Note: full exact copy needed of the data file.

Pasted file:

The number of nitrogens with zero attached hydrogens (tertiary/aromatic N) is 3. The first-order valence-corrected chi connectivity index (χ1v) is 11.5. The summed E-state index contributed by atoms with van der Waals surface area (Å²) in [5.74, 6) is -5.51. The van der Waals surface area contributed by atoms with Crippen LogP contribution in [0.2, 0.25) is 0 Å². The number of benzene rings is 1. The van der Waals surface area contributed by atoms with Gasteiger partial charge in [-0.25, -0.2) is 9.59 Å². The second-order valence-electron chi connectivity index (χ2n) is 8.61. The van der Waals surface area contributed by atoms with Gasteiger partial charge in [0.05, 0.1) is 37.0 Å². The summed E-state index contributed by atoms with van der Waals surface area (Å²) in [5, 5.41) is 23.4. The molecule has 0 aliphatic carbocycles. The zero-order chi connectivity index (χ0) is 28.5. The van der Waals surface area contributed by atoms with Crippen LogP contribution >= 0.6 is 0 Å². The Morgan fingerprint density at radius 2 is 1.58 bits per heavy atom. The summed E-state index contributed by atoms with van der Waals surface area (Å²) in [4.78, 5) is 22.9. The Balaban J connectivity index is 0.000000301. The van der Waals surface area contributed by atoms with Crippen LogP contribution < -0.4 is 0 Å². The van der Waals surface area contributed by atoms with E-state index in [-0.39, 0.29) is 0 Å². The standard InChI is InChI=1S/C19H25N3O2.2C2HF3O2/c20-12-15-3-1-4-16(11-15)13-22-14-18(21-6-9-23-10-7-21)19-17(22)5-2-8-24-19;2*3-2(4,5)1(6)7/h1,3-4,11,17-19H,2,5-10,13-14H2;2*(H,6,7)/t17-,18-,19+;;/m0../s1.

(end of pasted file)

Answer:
The number of nitrogens with zero attached hydrogens (tertiary/aromatic N) is 3. The first-order valence-corrected chi connectivity index (χ1v) is 11.5. The summed E-state index contributed by atoms with van der Waals surface area (Å²) in [5.74, 6) is -5.51. The van der Waals surface area contributed by atoms with Crippen LogP contribution in [0.2, 0.25) is 0 Å². The number of benzene rings is 1. The van der Waals surface area contributed by atoms with Gasteiger partial charge in [-0.25, -0.2) is 9.59 Å². The second-order valence-electron chi connectivity index (χ2n) is 8.61. The van der Waals surface area contributed by atoms with Gasteiger partial charge in [0.05, 0.1) is 37.0 Å². The summed E-state index contributed by atoms with van der Waals surface area (Å²) in [5, 5.41) is 23.4. The molecule has 0 aliphatic carbocycles. The zero-order chi connectivity index (χ0) is 28.5. The van der Waals surface area contributed by atoms with Crippen LogP contribution >= 0.6 is 0 Å². The Morgan fingerprint density at radius 2 is 1.58 bits per heavy atom. The summed E-state index contributed by atoms with van der Waals surface area (Å²) in [4.78, 5) is 22.9. The Balaban J connectivity index is 0.000000301. The van der Waals surface area contributed by atoms with Crippen LogP contribution < -0.4 is 0 Å². The van der Waals surface area contributed by atoms with E-state index in [-0.39, 0.29) is 0 Å². The standard InChI is InChI=1S/C19H25N3O2.2C2HF3O2/c20-12-15-3-1-4-16(11-15)13-22-14-18(21-6-9-23-10-7-21)19-17(22)5-2-8-24-19;2*3-2(4,5)1(6)7/h1,3-4,11,17-19H,2,5-10,13-14H2;2*(H,6,7)/t17-,18-,19+;;/m0../s1.